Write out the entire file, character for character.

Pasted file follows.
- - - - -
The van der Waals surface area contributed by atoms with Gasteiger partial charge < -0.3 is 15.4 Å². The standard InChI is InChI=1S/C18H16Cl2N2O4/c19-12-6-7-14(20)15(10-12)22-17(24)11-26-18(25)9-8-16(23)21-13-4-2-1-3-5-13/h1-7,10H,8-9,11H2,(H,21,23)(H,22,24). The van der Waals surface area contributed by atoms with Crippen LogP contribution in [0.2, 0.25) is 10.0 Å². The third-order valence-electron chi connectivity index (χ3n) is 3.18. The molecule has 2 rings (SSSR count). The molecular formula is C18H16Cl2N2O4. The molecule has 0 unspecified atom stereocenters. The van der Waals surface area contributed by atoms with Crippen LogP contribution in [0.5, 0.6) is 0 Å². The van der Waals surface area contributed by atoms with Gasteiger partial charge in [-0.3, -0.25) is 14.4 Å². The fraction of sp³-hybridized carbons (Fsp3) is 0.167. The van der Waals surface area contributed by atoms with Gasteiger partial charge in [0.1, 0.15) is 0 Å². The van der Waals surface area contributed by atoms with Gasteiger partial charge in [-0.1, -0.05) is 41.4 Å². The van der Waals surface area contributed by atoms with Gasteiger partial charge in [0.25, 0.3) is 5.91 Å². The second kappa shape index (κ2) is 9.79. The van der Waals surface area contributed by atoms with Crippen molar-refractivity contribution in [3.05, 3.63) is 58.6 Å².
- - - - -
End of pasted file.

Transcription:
The van der Waals surface area contributed by atoms with Gasteiger partial charge < -0.3 is 15.4 Å². The standard InChI is InChI=1S/C18H16Cl2N2O4/c19-12-6-7-14(20)15(10-12)22-17(24)11-26-18(25)9-8-16(23)21-13-4-2-1-3-5-13/h1-7,10H,8-9,11H2,(H,21,23)(H,22,24). The van der Waals surface area contributed by atoms with Crippen LogP contribution in [0.2, 0.25) is 10.0 Å². The third-order valence-electron chi connectivity index (χ3n) is 3.18. The molecule has 2 rings (SSSR count). The molecular formula is C18H16Cl2N2O4. The molecule has 0 unspecified atom stereocenters. The van der Waals surface area contributed by atoms with Crippen LogP contribution in [0.5, 0.6) is 0 Å². The van der Waals surface area contributed by atoms with Gasteiger partial charge in [-0.3, -0.25) is 14.4 Å². The fraction of sp³-hybridized carbons (Fsp3) is 0.167. The van der Waals surface area contributed by atoms with Gasteiger partial charge in [0.1, 0.15) is 0 Å². The van der Waals surface area contributed by atoms with Gasteiger partial charge in [-0.1, -0.05) is 41.4 Å². The van der Waals surface area contributed by atoms with Gasteiger partial charge in [0.25, 0.3) is 5.91 Å². The second kappa shape index (κ2) is 9.79. The van der Waals surface area contributed by atoms with Crippen molar-refractivity contribution in [3.05, 3.63) is 58.6 Å².